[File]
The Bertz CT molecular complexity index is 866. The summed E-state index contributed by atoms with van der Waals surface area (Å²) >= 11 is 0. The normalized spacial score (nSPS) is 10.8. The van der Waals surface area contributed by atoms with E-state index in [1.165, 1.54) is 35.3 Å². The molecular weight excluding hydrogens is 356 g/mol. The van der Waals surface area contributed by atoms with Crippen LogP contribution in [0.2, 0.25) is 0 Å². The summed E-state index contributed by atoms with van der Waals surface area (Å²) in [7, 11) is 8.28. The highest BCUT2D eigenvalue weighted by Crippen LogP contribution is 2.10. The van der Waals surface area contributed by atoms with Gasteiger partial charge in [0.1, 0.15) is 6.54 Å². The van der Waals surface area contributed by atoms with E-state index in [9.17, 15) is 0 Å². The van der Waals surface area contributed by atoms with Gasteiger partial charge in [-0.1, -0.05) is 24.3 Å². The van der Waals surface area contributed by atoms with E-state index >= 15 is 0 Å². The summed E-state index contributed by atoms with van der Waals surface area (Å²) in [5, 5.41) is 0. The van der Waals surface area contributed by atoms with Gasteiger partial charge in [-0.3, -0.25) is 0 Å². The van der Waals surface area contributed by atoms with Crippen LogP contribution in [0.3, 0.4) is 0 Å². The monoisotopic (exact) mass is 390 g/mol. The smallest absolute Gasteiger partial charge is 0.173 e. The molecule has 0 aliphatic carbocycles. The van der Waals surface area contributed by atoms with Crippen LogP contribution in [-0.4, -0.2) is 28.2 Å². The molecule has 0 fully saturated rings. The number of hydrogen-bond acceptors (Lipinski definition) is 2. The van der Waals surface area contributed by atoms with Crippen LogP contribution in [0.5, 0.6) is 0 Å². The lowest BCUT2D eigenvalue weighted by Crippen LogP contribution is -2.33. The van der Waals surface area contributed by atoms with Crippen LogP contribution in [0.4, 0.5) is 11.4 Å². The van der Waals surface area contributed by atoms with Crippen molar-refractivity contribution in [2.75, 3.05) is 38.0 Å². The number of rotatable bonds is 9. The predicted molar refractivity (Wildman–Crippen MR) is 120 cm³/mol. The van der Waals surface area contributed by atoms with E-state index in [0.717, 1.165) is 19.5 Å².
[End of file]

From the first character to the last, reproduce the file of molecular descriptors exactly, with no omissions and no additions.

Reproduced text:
The Bertz CT molecular complexity index is 866. The summed E-state index contributed by atoms with van der Waals surface area (Å²) >= 11 is 0. The normalized spacial score (nSPS) is 10.8. The van der Waals surface area contributed by atoms with E-state index in [1.165, 1.54) is 35.3 Å². The molecular weight excluding hydrogens is 356 g/mol. The van der Waals surface area contributed by atoms with Crippen LogP contribution in [0.2, 0.25) is 0 Å². The summed E-state index contributed by atoms with van der Waals surface area (Å²) in [7, 11) is 8.28. The highest BCUT2D eigenvalue weighted by Crippen LogP contribution is 2.10. The van der Waals surface area contributed by atoms with Gasteiger partial charge in [0.1, 0.15) is 6.54 Å². The van der Waals surface area contributed by atoms with E-state index in [9.17, 15) is 0 Å². The van der Waals surface area contributed by atoms with Gasteiger partial charge in [-0.1, -0.05) is 24.3 Å². The van der Waals surface area contributed by atoms with E-state index >= 15 is 0 Å². The summed E-state index contributed by atoms with van der Waals surface area (Å²) in [5, 5.41) is 0. The van der Waals surface area contributed by atoms with Gasteiger partial charge in [-0.3, -0.25) is 0 Å². The van der Waals surface area contributed by atoms with Crippen LogP contribution in [0.3, 0.4) is 0 Å². The monoisotopic (exact) mass is 390 g/mol. The smallest absolute Gasteiger partial charge is 0.173 e. The molecule has 0 aliphatic carbocycles. The van der Waals surface area contributed by atoms with Crippen LogP contribution in [-0.4, -0.2) is 28.2 Å². The molecule has 0 fully saturated rings. The number of hydrogen-bond acceptors (Lipinski definition) is 2. The van der Waals surface area contributed by atoms with Crippen LogP contribution in [0.5, 0.6) is 0 Å². The lowest BCUT2D eigenvalue weighted by Crippen LogP contribution is -2.33. The van der Waals surface area contributed by atoms with Crippen LogP contribution in [0.4, 0.5) is 11.4 Å². The van der Waals surface area contributed by atoms with Crippen molar-refractivity contribution in [2.75, 3.05) is 38.0 Å². The number of rotatable bonds is 9. The predicted molar refractivity (Wildman–Crippen MR) is 120 cm³/mol. The van der Waals surface area contributed by atoms with E-state index in [0.717, 1.165) is 19.5 Å².